The Donaghey College of STEM has chosen Mark Baillie, Stephen Grace, Gregory Guisbiers, and Ashokkumar Sharma as its top professors of the year.
The university-wide Faculty Excellence winners will be revealed during a 5:30 p.m. ceremony on April 20 in the auditorium in the Engineering and Information Technology Building.
More information about the winners:
Faculty Excellence Award for Public Service
Dr. Stephen Grace is an associate professor of biology at UA Little Rock. Grace is a plant physiologist specializing in plant biochemistry and is a founding director of the UA Little Rock Campus Garden.
The UA Little Rock Campus Garden was founded in 2013 with the intent to bring together students, staff, faculty, and community members who share an interest in sustainability and gardening. The primary mission of the garden is to create a viable urban farm that provides fresh local food to organizations and individuals and to create an educational facility on urban land use, food studies, and sustainable agriculture for students, faculty, staff, and community members.
As director, Grace oversees service, teaching, and outreach activities, coordinates food delivery to food banks and other organizations, and serves as faculty advisor for the Campus Garden Alliance. The success of the garden has also created several partnerships with internal and external organizations, such as the Trojan Food Pantry, Arkansas Hunger Relief Alliance, Arkansas Interfaith Power and Light, University District, Full Circle FarmsCorps, as well as several local businesses, such as the Root Cafe, River Valley Horticultural Products, and Arkansas Grown.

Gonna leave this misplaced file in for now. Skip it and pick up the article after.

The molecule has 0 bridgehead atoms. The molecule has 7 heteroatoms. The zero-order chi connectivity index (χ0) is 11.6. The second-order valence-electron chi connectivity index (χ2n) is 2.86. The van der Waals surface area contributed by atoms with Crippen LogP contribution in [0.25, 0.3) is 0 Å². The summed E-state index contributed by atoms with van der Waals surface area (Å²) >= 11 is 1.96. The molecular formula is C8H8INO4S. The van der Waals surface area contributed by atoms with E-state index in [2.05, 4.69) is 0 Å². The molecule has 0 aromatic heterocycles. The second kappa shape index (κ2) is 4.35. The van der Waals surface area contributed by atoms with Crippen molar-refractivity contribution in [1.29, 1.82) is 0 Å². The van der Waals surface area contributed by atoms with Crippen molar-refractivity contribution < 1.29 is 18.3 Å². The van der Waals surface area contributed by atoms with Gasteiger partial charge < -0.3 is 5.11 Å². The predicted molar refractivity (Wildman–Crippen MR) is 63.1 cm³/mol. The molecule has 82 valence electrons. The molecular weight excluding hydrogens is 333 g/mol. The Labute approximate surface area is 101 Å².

Over the past six years, the garden has received grants and funding worth more than $60,000. External funding and grants has been provided by the Pulaski County Conservation District, L’Oreal, UA Little Rock Alumni Association, and the AHRA Emergency Relief grant. Grace’s work with the garden exemplifies the university’s role within the broader community.
Faculty Excellence Award for Teaching
Dr. Ashokkumar Sharma is an associate professor of engineering in the School of Engineering and Engineering Technology at UA Little Rock. Sharma has been vital in curriculum development in the School of Engineering and Engineering Technology and has taught over 17 different courses within the school since joining the university seven years ago.
Sharma consistently receives high student evaluations in his courses for his engaging, inclusive, and student-centered learning teaching style. He utilizes techniques such as use of backward design, hands-on lab demonstration, small group-based problem-solving sessions, frequent in-class Q&A sessions, and use of real-world examples and industrial applications to help students learn. This is made evident in the Computer Graphics course he teaches, which is a particularly challenging visualization course freshman engineering students take. Because of constant teaching efforts, Sharma has been consistently rated as one of the best teachers in the school by students.
Sharma’s colleagues have commented and praised his work on developing and teaching new courses in the program. Sharma has taught many different courses in the program since joining the university, giving insight into the program and aiding in curriculum development.